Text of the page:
Tuesday, May 30, 2006

Won't You Be My Neighbor?

YouTube - Won't You Be My Neighbor?

Do not miss this if you have ever seen an episode of Mr. Rogers. I grew up watching Mr. Rogers, as so many people have, and even today if I run across a rerun, he just makes me feel better.

He does a brilliant job of explaining why public television, why educational programming, why kids matter, why their feelings matter.

Jezebella on Tour, the fourth trip

The place: Lawrence, KS
the event: graduation
the hotel: Overland Park, KS

We flew into KC Friday afternoon, drove to Overland Park, got briefly lost (thanks Mapquest!!) then hotel-ward, then dinner at the Hereford House, a steak joint. My parents had to have steak in Kansas City, and thankfully Hereford House is a forward-looking 21st century steak house, so they had a lovely vegetarian polenta dish, with spinach, artichoke hearts, asparagus, and a nice light tomato sauce.

Saturday: lunch at Free State Brewing Company for a lovely garden burger and Ad Astra Ale ("the first beer brewed in Kansas since pioneering days"). Free State was a necessary, must-go, stop on the Lawrence tour. Then to my doctoral hooding, which was a whole lot of chaos that ultimately culminated in a very nice ceremony. Plus the robe with the big poufy sleeves and velvet stripe is way cool. The "hood" is blue & red & black, all satin & velvety. I graduated with my friend D., whose parents somehow managed to end up sitting right next to my parents for the hooding. Afterwards, dinner at my advisor's house with D. and another PhD graduate and our respective families & dissertation committees.

Sunday: Dear gawd, it was hot in all of those robes. We gathered at the top of the hill, waited what felt like many hours, processed down the hill and across the field and into the stadium and up the stairs:

5000 grads, 20,000 guests. It was quite pomp-y and circumstance-y. Also, very hot. Did I mention that it was hot? So, technically, it was only 83 degrees, but in black polyester & velvet, it's like center-of-the-sun hot in an unshaded stadium bleacher.

Monday: checkout, a ride around Kansas City. Ward Parkway is gorgeous, we drove past the Nelson Atkins Museum(alas, closed on Mondays) & saw the giant shuttlecocks by Claes Oldenburg. Thence to the Country Club Plaza, designed in 1922 as "the nation's first outdoor shopping district." Good architecture, free parking, and a ton of fountains. We had cheesecake for lunch at the Cheesecake Factory, which I'm pretty sure would not have been approved by any cardiologist anywhere, ever.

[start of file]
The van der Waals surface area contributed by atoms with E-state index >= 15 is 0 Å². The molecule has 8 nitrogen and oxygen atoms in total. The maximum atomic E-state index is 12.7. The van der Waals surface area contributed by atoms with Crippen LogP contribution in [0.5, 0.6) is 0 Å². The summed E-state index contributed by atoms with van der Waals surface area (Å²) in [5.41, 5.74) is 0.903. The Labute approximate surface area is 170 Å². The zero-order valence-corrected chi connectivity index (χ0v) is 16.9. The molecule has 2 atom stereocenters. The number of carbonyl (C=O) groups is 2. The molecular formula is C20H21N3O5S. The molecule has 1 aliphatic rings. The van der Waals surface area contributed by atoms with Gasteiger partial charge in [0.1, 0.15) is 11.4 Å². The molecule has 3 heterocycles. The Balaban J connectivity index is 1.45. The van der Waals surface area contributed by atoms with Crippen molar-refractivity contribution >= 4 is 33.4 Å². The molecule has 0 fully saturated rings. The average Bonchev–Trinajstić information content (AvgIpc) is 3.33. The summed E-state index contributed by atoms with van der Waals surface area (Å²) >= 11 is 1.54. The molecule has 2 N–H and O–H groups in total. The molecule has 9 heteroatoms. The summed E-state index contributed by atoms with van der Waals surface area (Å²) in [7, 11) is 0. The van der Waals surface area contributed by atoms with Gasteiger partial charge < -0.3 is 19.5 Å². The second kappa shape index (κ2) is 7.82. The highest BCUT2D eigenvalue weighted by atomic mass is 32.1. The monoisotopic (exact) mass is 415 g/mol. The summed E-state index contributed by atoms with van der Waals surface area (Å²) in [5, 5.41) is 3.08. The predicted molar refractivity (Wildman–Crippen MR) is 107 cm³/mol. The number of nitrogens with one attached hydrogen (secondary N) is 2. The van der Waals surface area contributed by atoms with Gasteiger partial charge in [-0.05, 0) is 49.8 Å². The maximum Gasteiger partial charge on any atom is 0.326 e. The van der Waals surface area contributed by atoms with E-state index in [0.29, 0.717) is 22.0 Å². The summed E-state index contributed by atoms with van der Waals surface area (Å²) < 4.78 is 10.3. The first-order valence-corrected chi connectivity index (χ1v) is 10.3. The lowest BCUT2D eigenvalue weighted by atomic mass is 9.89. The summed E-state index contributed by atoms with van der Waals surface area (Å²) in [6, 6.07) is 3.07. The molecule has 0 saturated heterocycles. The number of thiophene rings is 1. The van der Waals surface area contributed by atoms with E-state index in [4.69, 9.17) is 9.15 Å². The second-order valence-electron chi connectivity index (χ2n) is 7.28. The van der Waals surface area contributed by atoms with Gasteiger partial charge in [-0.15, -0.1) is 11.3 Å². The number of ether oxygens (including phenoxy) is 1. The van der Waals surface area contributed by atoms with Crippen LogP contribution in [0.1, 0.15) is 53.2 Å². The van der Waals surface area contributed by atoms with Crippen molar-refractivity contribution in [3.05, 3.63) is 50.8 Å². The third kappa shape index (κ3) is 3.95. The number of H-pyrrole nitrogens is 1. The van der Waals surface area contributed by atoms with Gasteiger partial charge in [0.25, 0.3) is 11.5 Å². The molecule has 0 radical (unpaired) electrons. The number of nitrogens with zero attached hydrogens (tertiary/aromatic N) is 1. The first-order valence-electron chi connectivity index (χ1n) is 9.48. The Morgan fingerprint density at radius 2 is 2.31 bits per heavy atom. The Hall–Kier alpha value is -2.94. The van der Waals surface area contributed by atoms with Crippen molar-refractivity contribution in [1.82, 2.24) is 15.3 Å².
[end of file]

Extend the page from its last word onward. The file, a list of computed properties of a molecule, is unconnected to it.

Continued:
So graduation was a long process and at moments, something of an ordeal, but altogether worth it. When I was melting in the heat, I thought "never again!" and then I realized: NEVER AGAIN. I'm done with school. You have to call me Dr. Jezebella now. Woot.

"simple living"

Hm. So if you start looking into, say, personal finance management, debt reduction, etc. it'll lead to the frugalistas (who I am down with) and then onward to the "Simple Living" people. Nice idea, yeah: live simply, don't buy too much crap, reuse, recycle, etc. HOWEVER, it seems like 9 out of 10 "simple living" narratives end with "and then [wifey] was able to quit her job and stay home with the kids," where, naturally, she cooks everything from scratch, makes her own cleaning products, sews everybody's clothes, and hangs her wash out on the line outdoors, etc.

It seems like the only person whose life is "simple" in this scenario is Daddy, who now has a full-time housekeeper instead of a wife with a paying job who needs him to do half the housework and childcare. Sure, there are exceptions, but this is the general arc of the simple living narrative. Also, most people who advocate simple living started out wealthy and are downsizing by, for example, selling their multi-million dollar house and moving to a less expensive neighborhood. Wow, I wish I had thought of that! I should just quit my million-dollar-a-year job, cash out my stock options, move to the country, and start making my own soap! What a great idea.